“A thorn defends the rose, harming only those who would steal the blossom”. (Chinese proverb)
The childhood chant may claim that roses are red, but the truth is roses are red, pink, mauve, orange, white, brown, yellow and the ever-elusive true-blue rose cannot be far off.
To inspire your rose selection, be it one bush or an entire garden, we visit the magnificent South Australian, Lyndoch Hill Rose Retreat.
Lyndoch Hill Retreat has been known by a few names over the years. Originally the property had been owned by the Thumm family since 1947, then in 1972 Chateau Barossa Motel opened with a modest rose garden. In 2000, the gardens underwent extensive work and recently the property passed to a new set of custodians who are rebuilding the business, regenerating the garden and creating a new jewel in South Australia’s tourism industry.
In 2000, at the age of 89, Hermann Thumm set about creating a world-class rose bush garden with more than 30,000 roses. His vision was to leave a lasting legacy to South Australia and, more importantly, the Barossa Valley, developing one of the world’s greatest rose collections with over 2000 varieties sourced from the best-performing roses for South Australian conditions, from the best rose breeders around the world. Herman dedicated individual rose beds to the world rose breeders.
In 2002 the gardens were officially opened by Her Majesty the Queen on Thursday, 28th February, an occasion celebrated by all the locals.
Growing your own roses
When planning a rose garden, the first thing to do is to choose an open, well-drained and sunny position. Roses prefer soil with a pH of around 6.5 although they will manage to grow in a range of soils. Because they are grose feeders, roses benefit from a good supply of organic matter or liquid fertiliser both prior to planting and topped up throughout the year.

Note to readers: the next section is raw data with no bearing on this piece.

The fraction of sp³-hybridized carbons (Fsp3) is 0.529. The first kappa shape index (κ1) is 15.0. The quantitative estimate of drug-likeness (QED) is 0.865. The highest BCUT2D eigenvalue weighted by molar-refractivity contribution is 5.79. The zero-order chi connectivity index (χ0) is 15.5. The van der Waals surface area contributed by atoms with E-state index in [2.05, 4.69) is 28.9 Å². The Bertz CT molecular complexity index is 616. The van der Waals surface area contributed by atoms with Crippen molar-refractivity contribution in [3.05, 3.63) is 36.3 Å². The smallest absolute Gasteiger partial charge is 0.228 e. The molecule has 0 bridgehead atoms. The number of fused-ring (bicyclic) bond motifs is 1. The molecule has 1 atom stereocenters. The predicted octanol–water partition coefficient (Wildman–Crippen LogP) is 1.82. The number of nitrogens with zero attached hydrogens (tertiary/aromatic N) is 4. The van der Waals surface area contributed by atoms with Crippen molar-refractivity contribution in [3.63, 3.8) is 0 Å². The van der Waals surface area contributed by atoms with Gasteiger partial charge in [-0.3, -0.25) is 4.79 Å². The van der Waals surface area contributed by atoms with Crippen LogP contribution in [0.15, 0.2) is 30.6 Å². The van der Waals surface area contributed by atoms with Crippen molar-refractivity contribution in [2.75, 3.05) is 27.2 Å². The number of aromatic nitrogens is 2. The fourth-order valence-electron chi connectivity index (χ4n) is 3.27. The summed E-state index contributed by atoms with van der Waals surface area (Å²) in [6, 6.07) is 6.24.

Another consideration is to choose the types and colours of the roses for your garden. As we hinted earlier, roses come in all colours. You can have beds of mixed colours or limit your plantings to one colour for each garden bed.
What of the infamous blue rose?
The variety of colours available in roses has grown considerably under modern breeding programs, with magnificent variegated varieties, clear yellows and oranges, purples and mauves. So far one colour eludes growers — a true blue rose. It is estimated a blue rose would take over at least five per cent of world rose sales so this elusive plant could be worth many millions of dollars. Scientifically it is a task that is more easily said than done and growers are actually no closer than they have been for years. Still, rose breeders continue to produce new colours and hues in the hope of fluking the holy grail of roses — the blue rose.
You can also choose from a number of rose varieties, from the oldest European roses, Rosa Gallica, to the more modern Hybrid Teas. There are also Damask roses, Bourbon roses, Florabundas and climbing and rambling roses.
Although purists insist roses grow best in beds of their own, no one can deny the rose is a wonderful addition to the mixed cottage garden bed. Large shrub roses will give structure to mixed beds while climbers add ambience and character. A few rambling roses can turn any garden into a picture of romance and femininity.
Roses are perfect partners for other romantic flowers such as campanulas, forget-me-nots, irises, daisies, violets and more. Why not build a new bed and plan to plant some new roses this year.
Famous Australian rose gardens
Need more inspiration? No matter where you live there is a fabulous rose garden which is open to the public near you. Here are a few for you to visit:
• The Botanical Gardens, Sydney, NSW
• Swanes Nursery, Dural, NSW
• The Botanical Gardens, Adelaide, SA
• The Ross Rose Gardens, Willunga, SA
• Rustons Roses, Renmark, SA (Home of the National Rose Collection of Australia)
• The Araluen Botanic Park, WA
• The Victorian State Rose Garden, Werribee, Vic
• The Alister Clark Memorial Rose Garden, Bulla, Vic
• The Royal Botanic Gardens, Melbourne, Vic
• The National Rose Garden, Longford, Tas
And of course the beautiful Lyndoch Hill Retreat, SA.